In the face of the storm that was breaking anew, Archbishop Lefebvre sought to argue with a sober fact: “The crisis of the Church is there.” “We suffer deeply from it,” interrupted Paul VI. “You have helped make it worse, with your manifest disobedience, with your open defiance of the Pope.”

The meeting was once again growing tense.

Serving the Church in Spite of All

Archbishop Lefebvre complained that he was not being judged as he should be. “Canon law judges you,” retorted the Pope immediately. “Do you realize the scandal and the harm you have done to the Church? Are you not aware of it? Would you be capable of standing before God like this? Examine your conscience and ask yourself before God what you should do.”

According to the report, Archbishop Lefebvre answered by repeating his request for a gesture in favor of Traditional Catholics. He insisted upon the benefits that would come from doing what had been done in the past; “everything would work out”. “As I said, I am not the leader of a movement. I am ready to stay locked up in my seminary forever.”

And he spoke of the excellent work being done there, with the formation of true priestly vocations:

People contact my priests and are edified. They are young men with a sense of the Church; they are respected in the streets, in the subways, everywhere. Other priests no longer wear the ecclesiastical garb, they no longer hear confessions, they no longer preach. People have chosen: these are the priests we want.2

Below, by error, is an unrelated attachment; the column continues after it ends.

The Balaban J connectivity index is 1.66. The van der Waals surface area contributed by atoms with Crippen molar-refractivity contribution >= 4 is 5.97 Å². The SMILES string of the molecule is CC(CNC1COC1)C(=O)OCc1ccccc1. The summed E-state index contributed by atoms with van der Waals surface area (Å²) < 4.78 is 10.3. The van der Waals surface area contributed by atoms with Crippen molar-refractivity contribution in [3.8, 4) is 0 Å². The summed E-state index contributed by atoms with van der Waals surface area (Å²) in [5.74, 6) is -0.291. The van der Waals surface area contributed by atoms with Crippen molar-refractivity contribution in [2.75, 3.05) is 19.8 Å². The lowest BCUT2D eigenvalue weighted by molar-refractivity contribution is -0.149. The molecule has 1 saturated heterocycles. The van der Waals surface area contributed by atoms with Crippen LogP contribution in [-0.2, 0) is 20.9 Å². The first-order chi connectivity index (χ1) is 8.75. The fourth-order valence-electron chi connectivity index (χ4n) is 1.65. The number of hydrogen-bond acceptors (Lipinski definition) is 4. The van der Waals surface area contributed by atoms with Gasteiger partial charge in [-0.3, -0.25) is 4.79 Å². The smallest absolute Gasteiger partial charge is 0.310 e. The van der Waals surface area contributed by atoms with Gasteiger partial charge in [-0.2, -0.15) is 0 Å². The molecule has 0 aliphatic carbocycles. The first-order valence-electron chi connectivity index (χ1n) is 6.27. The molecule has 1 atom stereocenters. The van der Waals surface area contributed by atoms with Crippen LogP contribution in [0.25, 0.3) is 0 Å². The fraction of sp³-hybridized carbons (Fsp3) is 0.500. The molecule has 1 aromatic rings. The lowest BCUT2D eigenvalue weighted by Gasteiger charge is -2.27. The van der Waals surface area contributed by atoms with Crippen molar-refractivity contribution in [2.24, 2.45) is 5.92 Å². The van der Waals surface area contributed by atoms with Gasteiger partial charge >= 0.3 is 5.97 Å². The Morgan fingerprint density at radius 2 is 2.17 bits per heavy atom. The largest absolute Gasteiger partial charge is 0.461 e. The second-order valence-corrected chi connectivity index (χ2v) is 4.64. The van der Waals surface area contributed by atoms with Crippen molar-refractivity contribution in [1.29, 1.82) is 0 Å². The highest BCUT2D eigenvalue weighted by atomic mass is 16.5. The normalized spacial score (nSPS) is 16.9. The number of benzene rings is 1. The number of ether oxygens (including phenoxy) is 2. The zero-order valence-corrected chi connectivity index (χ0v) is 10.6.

Archbishop Lefebvre tried one last time to bring up the crisis causing all the evils from which the Church was suffering. Since the pluralism argument had failed, he explained to the Pope how the liturgy had become an object of unbridled creativity: “Do you know that in France there are at least fourteen different Canons used for the Eucharist prayer?”

The Pope immediately responded: “No, not fourteen, about a hundred…!” He wished to show the archbishop that he was fully aware of the situation and that he was taking action:

there are abuses, but the Council is doing much good. I do not wish to justify everything; like I said, I am seeking to correct what needs correcting. But we also have to admit that there are signs, thanks to the Council, of a strong spiritual renewal among the youth; an increase in the sense of responsibility among the faithful, the priests, the bishops.

Archbishop Lefebvre was most willing to admit that there could, obviously, be positive aspects: “I do not say that everything is negative. I, too, would like to collaborate in building the Church.”